The "Experience Definition through Storyboarding" studio will offer participants the opportunity to design compelling experiences from a user/audience perspective, using the storyboarding process as the primary ideation tool.
   Studio organizers will present an overview of their methodology, providing examples of their techniques in action and comparing it to other approaches. They will demonstrate how they use storyboarding in their practice, using the same tools and techniques that the studio participants will use. Following the demonstration, participants will form teams and collaboratively design an experience using the storyboarding process. Lastly, studio organizers will facilitate a group critique session and offer closing thoughts on employing this methodology in one's creative TEI practice.
Keywords: contextual, human-centered, product definition, prototype, storyboard, technique, user interface
TEI 2010 studio description: wireless wearables BIBAKFull-Text 329-332
  Kate Hartman; Rob Faludi
This studio will introduce the communication and construction techniques necessary to create wireless wearable devices. Participants will learn how to communicate using XBee radios, including digital, analog, input and output modes along with an overview of other useful features. Participants will also learn how to translate circuits onto fabric by making flexible, durable, and attractive connections between components using conductive textiles and threads. Finally, participants will create a finished garment or accessory that includes a soft sensor and embedded actuator and is able to transmit & receive data wirelessly with a neighboring wearable device.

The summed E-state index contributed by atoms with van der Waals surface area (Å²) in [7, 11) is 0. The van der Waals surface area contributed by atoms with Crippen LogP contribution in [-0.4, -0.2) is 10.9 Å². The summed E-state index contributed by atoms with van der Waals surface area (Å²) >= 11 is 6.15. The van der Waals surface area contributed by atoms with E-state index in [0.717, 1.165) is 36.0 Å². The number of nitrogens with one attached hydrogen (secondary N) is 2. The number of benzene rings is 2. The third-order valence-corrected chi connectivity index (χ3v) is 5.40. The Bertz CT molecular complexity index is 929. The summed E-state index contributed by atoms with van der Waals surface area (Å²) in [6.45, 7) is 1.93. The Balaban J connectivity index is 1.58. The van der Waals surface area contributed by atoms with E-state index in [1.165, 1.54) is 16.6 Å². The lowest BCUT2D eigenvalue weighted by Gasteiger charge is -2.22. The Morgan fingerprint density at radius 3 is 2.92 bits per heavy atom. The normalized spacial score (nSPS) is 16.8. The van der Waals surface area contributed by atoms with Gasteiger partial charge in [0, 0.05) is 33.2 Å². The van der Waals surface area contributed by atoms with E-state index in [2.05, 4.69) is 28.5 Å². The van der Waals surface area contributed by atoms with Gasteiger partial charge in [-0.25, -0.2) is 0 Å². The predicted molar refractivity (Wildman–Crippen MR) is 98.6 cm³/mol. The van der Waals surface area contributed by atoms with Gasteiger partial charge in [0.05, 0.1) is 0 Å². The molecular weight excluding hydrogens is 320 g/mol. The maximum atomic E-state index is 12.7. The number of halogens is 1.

Keywords: clothing, conductive textiles, fabric, fashion, lilypad, networks, physical computing, radios, soft electronics, wearable computing, wireless, xbee, zigbee
Ambient sites: making tangible the subtle, ephemeral and seemingly silent BIBAKFull-Text 333-336
  Diane Willow
Ambient Sites are proximal. At our fingertips, under the soles of our feet, along the edge of a cheek, they are characterized by the permeability of boundaries, the sudden awareness of movement, texture, or sound. Commonplace sensory minutiae remain so in part because we perceive them to be diminutive, fleeting or indistinct -- mist upon a window, the raised nap of a towel, momentary contact of heel and toe and cool floor. What happens when we amplify and make tangible our perception of the subtle, the ephemeral and the seemingly silent? In this studio we will explore varied modes of attuning to and making tangible aspects of the everyday that are intimate in scale and inconspicuous in presence. We will use open source technology and everyday materials to prototype a participatory installation and to compose sensory and affective experiences that magnify, amplify and re-scale our perceptions of the sonic, the tactile and the intermittently visible.